This story is set in early November of 2017

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      Foxx and Wolfe, Supernatural Detectives


      Rodford Edmiston

Part 8

The older, larger teenage girl absently threw pebbles washed down from the walkway on the slope above them into the stream. The smaller girl - who had white fur and several fox's tails - watched idly as the stones plunked into the water, the mark of their intrusion immediately swept away by the current. The stream lay in public woods, but the path was on the Metu's new property. Some previous owner had apparently enjoyed regular walks down by the creek.

"Jeremy is still looking for a job," sighed Jackie, tossing another pebble. "Poor boy. And poor me, 'cause we can't date much until he gets some money."

"Could your mom hire him for the daycare center?"

"Nope. This is the slow time of year, since most of the humans and human shifters are in school." Jackie yawned and stretched, then threw the last few pebbles she had gathered in together. She lay back in the grass, hands behind her head. "Todd's even looking for something to do, since he's only needed there in the afternoons, and there's not much call for electrical engineers just now. Which is why he was able to help you and your folks get moved in."

"Wasn't he supposed to help your dad with wiring in the old houses he's restoring?" Jill yawned in turn, then rolled onto her side and arched her back until her hands almost touched her tails.

This was their first time together since moving out of their shared apartment, and they were making the most of the lazy Saturday afternoon. That is, just sitting and lying around, talking.

"Most of the houses he's doing for the next few months are demolition jobs," Jackie explained. "Dad doesn't really need much help for that."

"Oh! I know!" Jill exclaimed. "My dad needs help setting up his studio in the attic! It'd probably take only a couple of days, but it's a lot of work with some carpentry and electrical stuff and heavy moving. More, even, than Mom wants to handle. And she doesn't want us using magic in the house unless it's really necessary. So we could use some help, and I'm sure Mom would be willing to pay, if only to keep Dad away from saws and hammers and the fuse box."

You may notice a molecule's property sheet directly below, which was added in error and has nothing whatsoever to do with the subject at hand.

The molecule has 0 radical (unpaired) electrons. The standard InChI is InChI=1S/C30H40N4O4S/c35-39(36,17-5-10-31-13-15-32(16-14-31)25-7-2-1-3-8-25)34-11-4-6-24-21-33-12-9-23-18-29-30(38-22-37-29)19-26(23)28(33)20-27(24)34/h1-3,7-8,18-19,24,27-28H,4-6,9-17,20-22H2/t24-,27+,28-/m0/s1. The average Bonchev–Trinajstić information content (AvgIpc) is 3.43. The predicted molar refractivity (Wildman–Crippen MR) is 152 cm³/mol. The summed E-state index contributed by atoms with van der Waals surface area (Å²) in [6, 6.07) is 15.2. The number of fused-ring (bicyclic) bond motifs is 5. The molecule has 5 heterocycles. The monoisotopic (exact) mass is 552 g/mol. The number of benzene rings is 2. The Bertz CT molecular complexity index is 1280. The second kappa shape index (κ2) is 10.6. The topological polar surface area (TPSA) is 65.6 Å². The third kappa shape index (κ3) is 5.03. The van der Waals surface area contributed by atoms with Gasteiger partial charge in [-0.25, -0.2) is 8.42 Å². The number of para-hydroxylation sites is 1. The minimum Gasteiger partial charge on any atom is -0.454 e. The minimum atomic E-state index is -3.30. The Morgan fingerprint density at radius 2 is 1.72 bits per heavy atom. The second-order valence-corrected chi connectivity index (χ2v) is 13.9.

"Now that sounds like a workable solution," said Jackie, smiling.

"Yet another Bent-Tail quote," Jill declared. "You tell Todd and Jeremy, and I'll tell Mom and Dad."

                                                *                                  *                                  *

"Hi, Professor!" Jill called cheerfully, as she entered the basement office in response to the quiet command to do so. "I got your note!"

"Excellent," Finlay said, nodding. "Please, have a seat. I asked you here to query you about young Brian Bright."

Jill looked at the Sloughy for a moment, puzzled.

"What about him?" said Jill, feeling concerned.

"I understand that he is not attending your parents' daycare center," said Finlay.

"No; he found that too overwhelming," said Jill. "Not surprising, really, with all the werewolves and regular wolves. So my mom and Mrs. Bright have been letting him play with the bra... uh, my siblings."

"Yes, probably the closest thing to peers he has in this region." Finlay puttered a bit, obviously trying to find just the right way to say something. "You are familiar with my evaluation of him."

"Yes," said Jill, her concern solidifying. "I am. Jackie hasn't been told."

"Well, somehow, the results of my tests reached the boy's sidhe relatives. Worse, after asking some surprisingly pointed questions in regard to him, they have not contacted me again, and have not responded to my efforts to contact them."

"Oh, boy," groaned Jill. She stood. "I think I better get Jackie, and we go together to tell this to Detective Davis right away."

"My thoughts, exactly," said Finlay, nodding.

                        *                                  *                                  *

"We were already being pressured to turn the boy over to them," said Davis. "The past couple of days, though, that's increased. A lot. They won't go after him themselves while he's protected by human law and the local fey, but there's this big push from the sidhe high-ups to bring Brian Bright to them. The actual phrasing was something like 'return the boy to his people.' We explained that by law he had to stay with his mother, but they're not accepting that."

"Is this just them being stubborn, or is there a deeper reason?" pondered Wolfe.

"The latter," muttered Foxx. "This is a secret, but I got permission to tell you two."

"Go on," Davis encouraged.

"My mother has raised four kitsune and is married to another," Foxx began. "She's also been around other supernatural creatures most of her life. So she started testing him. Y'know; making a game of it."

"I've seen her do that with your sibs," Wolfe nodded.

"Well, he's got powers, and even a bit of training. So she and my dad took him to Prof... Uhm, a local Sloughy for proper testing. Turns out he's an even better example of heterosis than I am."

"Of what?" queried Davis.

"Hybrid vigor," sighed Foxx. "He's gonna be a real powerhouse, when he gets older. And is no weakling now by any measure."